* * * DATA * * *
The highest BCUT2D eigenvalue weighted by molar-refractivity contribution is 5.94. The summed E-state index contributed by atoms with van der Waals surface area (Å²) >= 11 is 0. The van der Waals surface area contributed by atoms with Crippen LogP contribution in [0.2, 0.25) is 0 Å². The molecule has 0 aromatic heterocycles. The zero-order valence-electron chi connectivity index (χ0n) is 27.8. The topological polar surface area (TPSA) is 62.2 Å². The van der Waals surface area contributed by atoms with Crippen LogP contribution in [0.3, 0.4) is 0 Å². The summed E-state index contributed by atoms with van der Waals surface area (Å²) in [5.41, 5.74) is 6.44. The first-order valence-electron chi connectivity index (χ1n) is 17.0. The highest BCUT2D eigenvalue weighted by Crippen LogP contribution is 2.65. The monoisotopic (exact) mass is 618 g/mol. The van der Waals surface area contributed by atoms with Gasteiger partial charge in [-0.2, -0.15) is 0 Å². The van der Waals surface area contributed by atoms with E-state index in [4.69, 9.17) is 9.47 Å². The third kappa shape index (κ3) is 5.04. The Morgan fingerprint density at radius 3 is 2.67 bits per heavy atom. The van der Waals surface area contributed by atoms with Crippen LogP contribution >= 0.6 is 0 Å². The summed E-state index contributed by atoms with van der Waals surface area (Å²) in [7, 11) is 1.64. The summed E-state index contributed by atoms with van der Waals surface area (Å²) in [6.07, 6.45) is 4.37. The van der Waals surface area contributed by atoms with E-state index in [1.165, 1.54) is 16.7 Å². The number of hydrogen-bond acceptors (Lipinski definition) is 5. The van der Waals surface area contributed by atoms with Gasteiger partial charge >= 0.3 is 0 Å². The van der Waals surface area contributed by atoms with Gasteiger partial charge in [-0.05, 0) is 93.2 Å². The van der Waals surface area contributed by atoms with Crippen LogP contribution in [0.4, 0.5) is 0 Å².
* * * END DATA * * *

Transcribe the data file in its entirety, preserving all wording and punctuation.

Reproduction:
The highest BCUT2D eigenvalue weighted by molar-refractivity contribution is 5.94. The summed E-state index contributed by atoms with van der Waals surface area (Å²) >= 11 is 0. The van der Waals surface area contributed by atoms with Crippen LogP contribution in [0.2, 0.25) is 0 Å². The molecule has 0 aromatic heterocycles. The zero-order valence-electron chi connectivity index (χ0n) is 27.8. The topological polar surface area (TPSA) is 62.2 Å². The van der Waals surface area contributed by atoms with Crippen LogP contribution in [0.3, 0.4) is 0 Å². The summed E-state index contributed by atoms with van der Waals surface area (Å²) in [5.41, 5.74) is 6.44. The first-order valence-electron chi connectivity index (χ1n) is 17.0. The highest BCUT2D eigenvalue weighted by Crippen LogP contribution is 2.65. The monoisotopic (exact) mass is 618 g/mol. The van der Waals surface area contributed by atoms with Gasteiger partial charge in [-0.2, -0.15) is 0 Å². The van der Waals surface area contributed by atoms with E-state index in [4.69, 9.17) is 9.47 Å². The third kappa shape index (κ3) is 5.04. The Morgan fingerprint density at radius 3 is 2.67 bits per heavy atom. The van der Waals surface area contributed by atoms with Crippen LogP contribution >= 0.6 is 0 Å². The summed E-state index contributed by atoms with van der Waals surface area (Å²) in [7, 11) is 1.64. The summed E-state index contributed by atoms with van der Waals surface area (Å²) in [6.07, 6.45) is 4.37. The van der Waals surface area contributed by atoms with E-state index in [1.165, 1.54) is 16.7 Å². The number of hydrogen-bond acceptors (Lipinski definition) is 5. The van der Waals surface area contributed by atoms with Gasteiger partial charge >= 0.3 is 0 Å². The van der Waals surface area contributed by atoms with Gasteiger partial charge in [-0.05, 0) is 93.2 Å². The van der Waals surface area contributed by atoms with Crippen LogP contribution in [0.4, 0.5) is 0 Å².